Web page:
In operation, the package 12 is unfolded so that the drape 14 can be unfolded to its open, deployed position. The first compartment 18 and second compartment 20, such as the diaper and the wipes compartments, can then be readily accessed and used. The unfolding of the drape 14 and the movement or removal of the contained unit components can occur in a sequence which is substantially a reverse of the sequence which was employed to enclose the unit components, and to fold the drape 14 and package 12.

In another embodiment of the present invention, there is a method of protecting a surface for performing a change of an absorbent garment, such as a diaper 130. Provided is the disposable assembly 10 in a folded, storage condition that is desirably fastened with a closure 36. The assembly 10 is then deployed. Deployment may occur by opening the closure 36; unfolding the package 12 to reveal the folded drape 14, unfolding the drape 14; and placing the support contact surface of the drape onto a support surface. The drape 14 may be grasped at the free end 100 of the drape 14 and spread out on the support surface such as a floor or table. Desirably, the working surface 86 faces the user, and the opposite surface 88 makes contact with the support. A baby 200 may be disposed on the surface 86 in any position the user chooses. The compartments 18, 20 may be opened as desired to remove the articles 16 stored within. For example, the compartment 18 may be opened to obtain a wet wipe, and the compartment 20 may be opened to obtain the diaper 130. The compartments may be opened by breaking a frangible seal or removing a removable panel as described above.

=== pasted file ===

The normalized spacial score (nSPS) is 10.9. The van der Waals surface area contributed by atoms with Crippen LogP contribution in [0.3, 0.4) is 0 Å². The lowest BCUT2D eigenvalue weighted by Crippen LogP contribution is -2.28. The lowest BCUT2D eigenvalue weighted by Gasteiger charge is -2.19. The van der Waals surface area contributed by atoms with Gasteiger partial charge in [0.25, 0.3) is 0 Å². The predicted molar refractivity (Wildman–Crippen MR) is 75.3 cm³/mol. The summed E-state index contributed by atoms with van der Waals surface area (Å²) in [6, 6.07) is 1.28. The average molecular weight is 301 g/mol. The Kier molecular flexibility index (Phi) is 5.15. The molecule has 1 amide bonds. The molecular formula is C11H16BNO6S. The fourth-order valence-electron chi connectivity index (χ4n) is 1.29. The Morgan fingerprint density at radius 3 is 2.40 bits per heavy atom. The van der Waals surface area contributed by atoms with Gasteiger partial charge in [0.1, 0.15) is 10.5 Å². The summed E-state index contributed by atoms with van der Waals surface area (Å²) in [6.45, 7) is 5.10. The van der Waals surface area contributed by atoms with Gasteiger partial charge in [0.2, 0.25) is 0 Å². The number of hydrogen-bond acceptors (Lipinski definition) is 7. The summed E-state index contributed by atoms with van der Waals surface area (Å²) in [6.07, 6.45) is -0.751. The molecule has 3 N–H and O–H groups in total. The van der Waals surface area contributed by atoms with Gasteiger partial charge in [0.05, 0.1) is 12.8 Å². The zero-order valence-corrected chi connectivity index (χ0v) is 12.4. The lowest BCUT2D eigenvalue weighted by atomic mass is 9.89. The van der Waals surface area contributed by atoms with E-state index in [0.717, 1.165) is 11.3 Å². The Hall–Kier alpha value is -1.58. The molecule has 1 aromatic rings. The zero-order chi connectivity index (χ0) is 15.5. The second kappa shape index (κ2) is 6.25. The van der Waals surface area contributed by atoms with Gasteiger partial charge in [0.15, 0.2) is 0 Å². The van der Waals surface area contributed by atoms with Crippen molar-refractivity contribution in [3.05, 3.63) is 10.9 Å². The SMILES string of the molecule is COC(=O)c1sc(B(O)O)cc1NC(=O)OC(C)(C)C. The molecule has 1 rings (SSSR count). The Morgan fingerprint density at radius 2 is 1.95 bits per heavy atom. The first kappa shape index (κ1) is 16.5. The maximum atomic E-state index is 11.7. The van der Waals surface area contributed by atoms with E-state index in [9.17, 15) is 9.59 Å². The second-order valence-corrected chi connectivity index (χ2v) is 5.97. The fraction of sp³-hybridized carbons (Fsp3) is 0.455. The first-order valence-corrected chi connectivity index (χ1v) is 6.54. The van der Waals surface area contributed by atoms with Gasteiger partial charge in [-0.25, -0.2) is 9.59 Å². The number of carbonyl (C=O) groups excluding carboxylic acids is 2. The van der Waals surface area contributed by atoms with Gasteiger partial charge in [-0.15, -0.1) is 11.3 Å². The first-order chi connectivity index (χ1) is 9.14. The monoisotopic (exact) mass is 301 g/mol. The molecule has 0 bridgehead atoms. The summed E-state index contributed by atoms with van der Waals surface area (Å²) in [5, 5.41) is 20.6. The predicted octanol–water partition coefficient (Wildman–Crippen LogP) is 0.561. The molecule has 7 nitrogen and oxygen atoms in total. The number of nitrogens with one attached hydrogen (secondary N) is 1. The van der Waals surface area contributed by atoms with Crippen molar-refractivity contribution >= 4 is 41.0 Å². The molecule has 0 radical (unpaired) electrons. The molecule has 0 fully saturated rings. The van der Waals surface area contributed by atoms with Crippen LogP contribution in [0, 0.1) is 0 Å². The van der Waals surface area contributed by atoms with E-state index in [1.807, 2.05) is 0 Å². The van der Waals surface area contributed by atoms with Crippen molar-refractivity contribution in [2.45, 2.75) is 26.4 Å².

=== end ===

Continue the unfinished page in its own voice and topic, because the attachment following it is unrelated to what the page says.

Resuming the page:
Exemplary Absorbent Garment

FIG. 6 illustrates a disposable absorbent article, and more specifically a diaper 130. Examples of other suitable disposable absorbent articles that can be used with the disposable assembly 10 of the present invention include, but are not limited to, disposable absorbent pants, training pants, feminine care products, incontinence products, disposable apparel, or the like.